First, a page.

Cool LEDs for hothouse tomatoes
In the cold dark of winter, fresh ripe tomatoes bring a burst of summer to your lips – but fruits imported from more temperate climes are less tasty, and locally grown vine-ripened tomatoes are expensive. But that expense could drop, thanks to LEDs.
“LEDs are a hot topic in agriculture – especially for plant growth in controlled environments such as greenhouses, where plants are concentrated for high productivity,” Cary A. Mitchell, a professor of horticulture at Purdue University in West Lafayette, Ind., told BioPhotonics.
Mitchell and doctoral student Celina Gómez have found that LEDs could reduce growers’ energy costs in terms of light and heat during the shorter, colder days of fall and winter; the effort could enable more produce to be grown indoors year-round in northern areas.
Professor Cary Mitchell, left, and doctoral student Celina Gómez harvest tomatoes grown around red and blue LEDs. Courtesy of Purdue Agricultural Communication/Tom Campbell.
From January through June 2012, the researchers compared two types of supplemental electrical lighting for growing greenhouse tomatoes: LED intracanopy lighting (LED-ICL) towers, which are placed at intervals within rows of plants, and traditional overhead high-pressure sodium (HPS) lamps.
They found that both types of lighting produce the same size and number of tomatoes, but that the LEDs use about 25 percent as much energy as the HPS lamps. The findings are detailed in HortTechnology.
Unlike HPS lamps, LEDs are cool to the touch, Mitchell said. They can be attached to towers alongside today’s “high rise” plants, which are grown in Jack-and-the-beanstalk fashion up along a wire. They can be placed close to where light is needed along the sides of the plants. Sections of the LEDs can be turned on or off relative to the height of the plants, and exhaust fans in the towers remove waste heat from the LEDs.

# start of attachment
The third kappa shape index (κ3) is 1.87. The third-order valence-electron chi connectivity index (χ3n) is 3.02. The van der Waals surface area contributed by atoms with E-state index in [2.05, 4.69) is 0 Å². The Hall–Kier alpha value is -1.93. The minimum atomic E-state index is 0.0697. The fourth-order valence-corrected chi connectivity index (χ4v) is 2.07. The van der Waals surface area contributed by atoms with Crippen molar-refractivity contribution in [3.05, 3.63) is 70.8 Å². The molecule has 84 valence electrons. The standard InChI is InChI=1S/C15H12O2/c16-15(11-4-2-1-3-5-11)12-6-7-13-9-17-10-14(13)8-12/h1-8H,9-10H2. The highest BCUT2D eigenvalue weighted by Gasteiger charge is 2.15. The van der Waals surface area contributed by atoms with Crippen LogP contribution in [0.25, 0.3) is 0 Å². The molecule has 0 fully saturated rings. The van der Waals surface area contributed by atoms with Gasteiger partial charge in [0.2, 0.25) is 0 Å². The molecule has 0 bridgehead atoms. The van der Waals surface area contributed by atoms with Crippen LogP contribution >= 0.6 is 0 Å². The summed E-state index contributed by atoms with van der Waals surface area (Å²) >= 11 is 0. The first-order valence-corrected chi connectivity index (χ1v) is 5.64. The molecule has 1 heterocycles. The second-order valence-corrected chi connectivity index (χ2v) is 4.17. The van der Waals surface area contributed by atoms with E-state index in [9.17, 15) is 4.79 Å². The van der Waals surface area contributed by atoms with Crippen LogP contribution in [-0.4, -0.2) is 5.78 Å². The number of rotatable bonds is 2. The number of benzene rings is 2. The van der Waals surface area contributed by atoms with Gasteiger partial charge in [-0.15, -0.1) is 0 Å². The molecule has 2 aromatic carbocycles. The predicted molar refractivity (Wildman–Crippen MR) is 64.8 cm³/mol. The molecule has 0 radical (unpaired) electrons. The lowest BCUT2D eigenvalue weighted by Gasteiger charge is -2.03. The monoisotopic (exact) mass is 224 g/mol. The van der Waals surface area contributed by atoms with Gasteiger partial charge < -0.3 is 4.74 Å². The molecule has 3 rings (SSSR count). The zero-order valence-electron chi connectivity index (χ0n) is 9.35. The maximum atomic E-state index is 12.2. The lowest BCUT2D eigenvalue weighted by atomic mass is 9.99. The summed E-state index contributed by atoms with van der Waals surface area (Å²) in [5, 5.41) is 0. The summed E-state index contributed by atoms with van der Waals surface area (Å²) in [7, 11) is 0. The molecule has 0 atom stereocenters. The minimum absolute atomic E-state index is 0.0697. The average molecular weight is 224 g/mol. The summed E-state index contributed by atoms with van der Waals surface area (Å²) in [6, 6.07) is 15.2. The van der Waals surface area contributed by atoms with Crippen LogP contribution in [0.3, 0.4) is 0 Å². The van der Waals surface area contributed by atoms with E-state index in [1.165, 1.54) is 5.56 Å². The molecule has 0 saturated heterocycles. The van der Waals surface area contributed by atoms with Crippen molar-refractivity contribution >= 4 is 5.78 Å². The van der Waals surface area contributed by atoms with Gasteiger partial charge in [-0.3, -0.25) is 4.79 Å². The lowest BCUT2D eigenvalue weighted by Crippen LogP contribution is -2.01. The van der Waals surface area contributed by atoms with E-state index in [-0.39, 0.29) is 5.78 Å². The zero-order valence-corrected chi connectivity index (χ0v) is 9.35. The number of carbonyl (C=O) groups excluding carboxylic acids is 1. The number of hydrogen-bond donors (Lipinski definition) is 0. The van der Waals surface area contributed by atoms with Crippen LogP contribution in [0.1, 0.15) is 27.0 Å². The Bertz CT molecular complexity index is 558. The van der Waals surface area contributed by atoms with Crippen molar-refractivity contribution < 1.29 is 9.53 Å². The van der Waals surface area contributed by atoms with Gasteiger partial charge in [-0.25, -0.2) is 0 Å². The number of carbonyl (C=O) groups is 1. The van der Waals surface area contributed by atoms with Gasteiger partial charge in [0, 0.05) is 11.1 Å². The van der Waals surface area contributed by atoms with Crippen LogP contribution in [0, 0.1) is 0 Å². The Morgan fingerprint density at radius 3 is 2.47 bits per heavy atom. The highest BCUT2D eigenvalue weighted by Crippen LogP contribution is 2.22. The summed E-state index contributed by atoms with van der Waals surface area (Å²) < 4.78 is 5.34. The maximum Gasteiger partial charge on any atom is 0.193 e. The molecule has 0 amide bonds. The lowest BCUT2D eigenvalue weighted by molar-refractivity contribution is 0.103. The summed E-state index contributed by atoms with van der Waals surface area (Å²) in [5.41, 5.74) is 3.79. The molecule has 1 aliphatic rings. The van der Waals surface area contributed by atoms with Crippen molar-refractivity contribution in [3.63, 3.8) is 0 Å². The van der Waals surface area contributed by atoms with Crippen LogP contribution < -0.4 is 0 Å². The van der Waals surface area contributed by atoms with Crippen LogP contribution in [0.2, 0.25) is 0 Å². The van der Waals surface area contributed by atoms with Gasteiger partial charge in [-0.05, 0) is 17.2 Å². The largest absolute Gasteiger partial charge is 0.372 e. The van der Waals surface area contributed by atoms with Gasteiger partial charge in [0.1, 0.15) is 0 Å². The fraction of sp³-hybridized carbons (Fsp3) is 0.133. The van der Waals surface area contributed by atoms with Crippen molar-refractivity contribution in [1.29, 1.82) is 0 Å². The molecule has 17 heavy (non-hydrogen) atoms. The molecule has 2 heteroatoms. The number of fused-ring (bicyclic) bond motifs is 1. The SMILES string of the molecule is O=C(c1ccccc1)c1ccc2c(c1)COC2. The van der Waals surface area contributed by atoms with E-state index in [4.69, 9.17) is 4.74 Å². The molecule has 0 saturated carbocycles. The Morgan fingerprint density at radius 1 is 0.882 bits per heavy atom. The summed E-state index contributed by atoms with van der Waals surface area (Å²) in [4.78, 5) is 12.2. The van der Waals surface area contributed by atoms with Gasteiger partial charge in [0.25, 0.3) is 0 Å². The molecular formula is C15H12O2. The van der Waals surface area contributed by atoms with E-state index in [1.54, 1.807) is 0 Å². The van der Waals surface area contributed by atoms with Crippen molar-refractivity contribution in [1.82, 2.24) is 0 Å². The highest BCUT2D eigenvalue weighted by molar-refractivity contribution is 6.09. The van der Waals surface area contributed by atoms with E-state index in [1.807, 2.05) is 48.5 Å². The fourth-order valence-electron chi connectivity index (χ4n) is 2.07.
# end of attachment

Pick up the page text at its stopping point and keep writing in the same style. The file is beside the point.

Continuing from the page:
“The leaves are photosynthesizing on the lower parts of the plants where they otherwise would be shaded, and that helps provide the plant’s growth energy,” Gómez said. “We’re getting the high intensity of the LEDs close to the plants because they’re not hot like a high-pressure sodium lamp. If you put one of those close to the plants, you’d scorch them.”
Also, LEDs are tunable, so you can prescribe the spectrum you want for optimum plant growth, Mitchell added. The LED-ICL towers in the experiment were programmed to mix 95 percent red (peak wavelength at 627 nm) and 5 percent blue (peak wavelength at 450 nm) light along the vertical height of the climbing plant. The 1000-W HPS lamps emitted blue-deficient yellow light, and only from above.
Right now, the researchers are using proof-of-concept LED units; manufacturers would have to figure out how to produce them cost-effectively in volume, Mitchell said. “Our main research goal is to continue to find ways to save money and energy, while having the same high crop yield.”
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